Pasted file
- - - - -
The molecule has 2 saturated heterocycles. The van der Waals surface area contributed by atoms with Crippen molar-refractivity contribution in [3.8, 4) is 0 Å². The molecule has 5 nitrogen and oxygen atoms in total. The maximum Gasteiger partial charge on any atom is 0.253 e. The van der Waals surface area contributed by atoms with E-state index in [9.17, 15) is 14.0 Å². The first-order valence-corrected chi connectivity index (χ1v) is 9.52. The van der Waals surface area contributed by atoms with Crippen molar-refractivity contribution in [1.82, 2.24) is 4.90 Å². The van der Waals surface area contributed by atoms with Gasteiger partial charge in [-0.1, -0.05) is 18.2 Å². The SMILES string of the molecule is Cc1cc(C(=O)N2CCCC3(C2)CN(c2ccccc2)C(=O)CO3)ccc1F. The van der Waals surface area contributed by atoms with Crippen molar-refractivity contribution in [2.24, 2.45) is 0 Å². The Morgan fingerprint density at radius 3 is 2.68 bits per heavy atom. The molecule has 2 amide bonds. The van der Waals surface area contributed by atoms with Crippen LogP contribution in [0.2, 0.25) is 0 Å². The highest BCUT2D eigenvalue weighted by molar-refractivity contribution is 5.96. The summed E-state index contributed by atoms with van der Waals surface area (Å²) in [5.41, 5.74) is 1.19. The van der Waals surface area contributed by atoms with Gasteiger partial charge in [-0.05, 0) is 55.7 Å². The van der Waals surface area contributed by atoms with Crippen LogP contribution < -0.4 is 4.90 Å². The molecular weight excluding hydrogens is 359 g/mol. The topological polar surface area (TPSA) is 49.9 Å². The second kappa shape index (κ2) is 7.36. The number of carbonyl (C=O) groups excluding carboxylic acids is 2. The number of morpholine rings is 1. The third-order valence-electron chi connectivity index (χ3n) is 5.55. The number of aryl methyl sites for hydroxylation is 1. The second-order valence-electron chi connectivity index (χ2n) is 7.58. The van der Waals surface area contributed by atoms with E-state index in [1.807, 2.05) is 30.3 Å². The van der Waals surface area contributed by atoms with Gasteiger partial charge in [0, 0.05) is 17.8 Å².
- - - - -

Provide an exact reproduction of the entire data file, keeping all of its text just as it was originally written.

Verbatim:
The molecule has 2 saturated heterocycles. The van der Waals surface area contributed by atoms with Crippen molar-refractivity contribution in [3.8, 4) is 0 Å². The molecule has 5 nitrogen and oxygen atoms in total. The maximum Gasteiger partial charge on any atom is 0.253 e. The van der Waals surface area contributed by atoms with E-state index in [9.17, 15) is 14.0 Å². The first-order valence-corrected chi connectivity index (χ1v) is 9.52. The van der Waals surface area contributed by atoms with Crippen molar-refractivity contribution in [1.82, 2.24) is 4.90 Å². The van der Waals surface area contributed by atoms with Gasteiger partial charge in [-0.1, -0.05) is 18.2 Å². The SMILES string of the molecule is Cc1cc(C(=O)N2CCCC3(C2)CN(c2ccccc2)C(=O)CO3)ccc1F. The van der Waals surface area contributed by atoms with Crippen molar-refractivity contribution in [2.24, 2.45) is 0 Å². The Morgan fingerprint density at radius 3 is 2.68 bits per heavy atom. The molecule has 2 amide bonds. The van der Waals surface area contributed by atoms with Crippen LogP contribution in [0.2, 0.25) is 0 Å². The highest BCUT2D eigenvalue weighted by molar-refractivity contribution is 5.96. The summed E-state index contributed by atoms with van der Waals surface area (Å²) in [5.41, 5.74) is 1.19. The van der Waals surface area contributed by atoms with Gasteiger partial charge in [-0.05, 0) is 55.7 Å². The van der Waals surface area contributed by atoms with Crippen LogP contribution < -0.4 is 4.90 Å². The molecular weight excluding hydrogens is 359 g/mol. The topological polar surface area (TPSA) is 49.9 Å². The second kappa shape index (κ2) is 7.36. The number of carbonyl (C=O) groups excluding carboxylic acids is 2. The number of morpholine rings is 1. The third-order valence-electron chi connectivity index (χ3n) is 5.55. The number of aryl methyl sites for hydroxylation is 1. The second-order valence-electron chi connectivity index (χ2n) is 7.58. The van der Waals surface area contributed by atoms with E-state index in [1.807, 2.05) is 30.3 Å². The van der Waals surface area contributed by atoms with Gasteiger partial charge in [0, 0.05) is 17.8 Å².